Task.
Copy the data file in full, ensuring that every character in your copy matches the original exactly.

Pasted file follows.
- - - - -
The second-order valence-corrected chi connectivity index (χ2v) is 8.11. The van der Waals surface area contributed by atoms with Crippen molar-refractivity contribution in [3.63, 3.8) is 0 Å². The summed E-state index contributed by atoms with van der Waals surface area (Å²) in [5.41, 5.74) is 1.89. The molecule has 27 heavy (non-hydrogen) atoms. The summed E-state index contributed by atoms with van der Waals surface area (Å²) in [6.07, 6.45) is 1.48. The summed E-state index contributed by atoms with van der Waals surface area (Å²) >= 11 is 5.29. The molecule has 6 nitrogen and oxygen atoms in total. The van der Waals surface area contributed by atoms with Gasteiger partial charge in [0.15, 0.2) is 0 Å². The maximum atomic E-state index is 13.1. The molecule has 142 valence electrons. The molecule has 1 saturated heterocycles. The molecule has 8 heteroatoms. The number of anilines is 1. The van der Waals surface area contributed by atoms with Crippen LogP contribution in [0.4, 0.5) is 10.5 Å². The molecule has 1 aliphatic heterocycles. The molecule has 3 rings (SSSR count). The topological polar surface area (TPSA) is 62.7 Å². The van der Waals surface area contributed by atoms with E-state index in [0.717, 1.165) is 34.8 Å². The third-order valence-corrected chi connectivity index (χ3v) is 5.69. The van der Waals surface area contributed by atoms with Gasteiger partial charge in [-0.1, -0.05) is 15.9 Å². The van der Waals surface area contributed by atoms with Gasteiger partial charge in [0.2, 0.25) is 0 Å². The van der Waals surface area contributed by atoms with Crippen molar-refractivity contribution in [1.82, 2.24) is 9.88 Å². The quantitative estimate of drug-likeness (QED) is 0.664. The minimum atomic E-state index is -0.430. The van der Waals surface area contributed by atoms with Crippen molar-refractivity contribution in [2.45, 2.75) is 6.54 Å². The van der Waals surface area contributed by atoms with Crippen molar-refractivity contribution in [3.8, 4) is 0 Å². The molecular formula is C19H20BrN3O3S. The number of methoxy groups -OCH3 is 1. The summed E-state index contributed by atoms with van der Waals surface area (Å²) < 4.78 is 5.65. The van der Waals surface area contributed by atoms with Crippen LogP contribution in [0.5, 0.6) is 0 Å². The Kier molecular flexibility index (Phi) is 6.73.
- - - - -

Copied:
The second-order valence-corrected chi connectivity index (χ2v) is 8.11. The van der Waals surface area contributed by atoms with Crippen molar-refractivity contribution in [3.63, 3.8) is 0 Å². The summed E-state index contributed by atoms with van der Waals surface area (Å²) in [5.41, 5.74) is 1.89. The molecule has 27 heavy (non-hydrogen) atoms. The summed E-state index contributed by atoms with van der Waals surface area (Å²) in [6.07, 6.45) is 1.48. The summed E-state index contributed by atoms with van der Waals surface area (Å²) >= 11 is 5.29. The molecule has 6 nitrogen and oxygen atoms in total. The van der Waals surface area contributed by atoms with Gasteiger partial charge in [0.15, 0.2) is 0 Å². The maximum atomic E-state index is 13.1. The molecule has 142 valence electrons. The molecule has 1 saturated heterocycles. The molecule has 8 heteroatoms. The number of anilines is 1. The van der Waals surface area contributed by atoms with Crippen LogP contribution in [0.4, 0.5) is 10.5 Å². The molecule has 1 aliphatic heterocycles. The molecule has 3 rings (SSSR count). The topological polar surface area (TPSA) is 62.7 Å². The van der Waals surface area contributed by atoms with E-state index in [0.717, 1.165) is 34.8 Å². The third-order valence-corrected chi connectivity index (χ3v) is 5.69. The van der Waals surface area contributed by atoms with Gasteiger partial charge in [-0.1, -0.05) is 15.9 Å². The van der Waals surface area contributed by atoms with Gasteiger partial charge in [0.2, 0.25) is 0 Å². The van der Waals surface area contributed by atoms with Crippen molar-refractivity contribution in [1.82, 2.24) is 9.88 Å². The quantitative estimate of drug-likeness (QED) is 0.664. The minimum atomic E-state index is -0.430. The van der Waals surface area contributed by atoms with Crippen molar-refractivity contribution in [2.45, 2.75) is 6.54 Å². The van der Waals surface area contributed by atoms with Crippen molar-refractivity contribution in [3.8, 4) is 0 Å². The molecular formula is C19H20BrN3O3S. The number of methoxy groups -OCH3 is 1. The summed E-state index contributed by atoms with van der Waals surface area (Å²) < 4.78 is 5.65. The van der Waals surface area contributed by atoms with Crippen LogP contribution in [0.5, 0.6) is 0 Å². The Kier molecular flexibility index (Phi) is 6.73.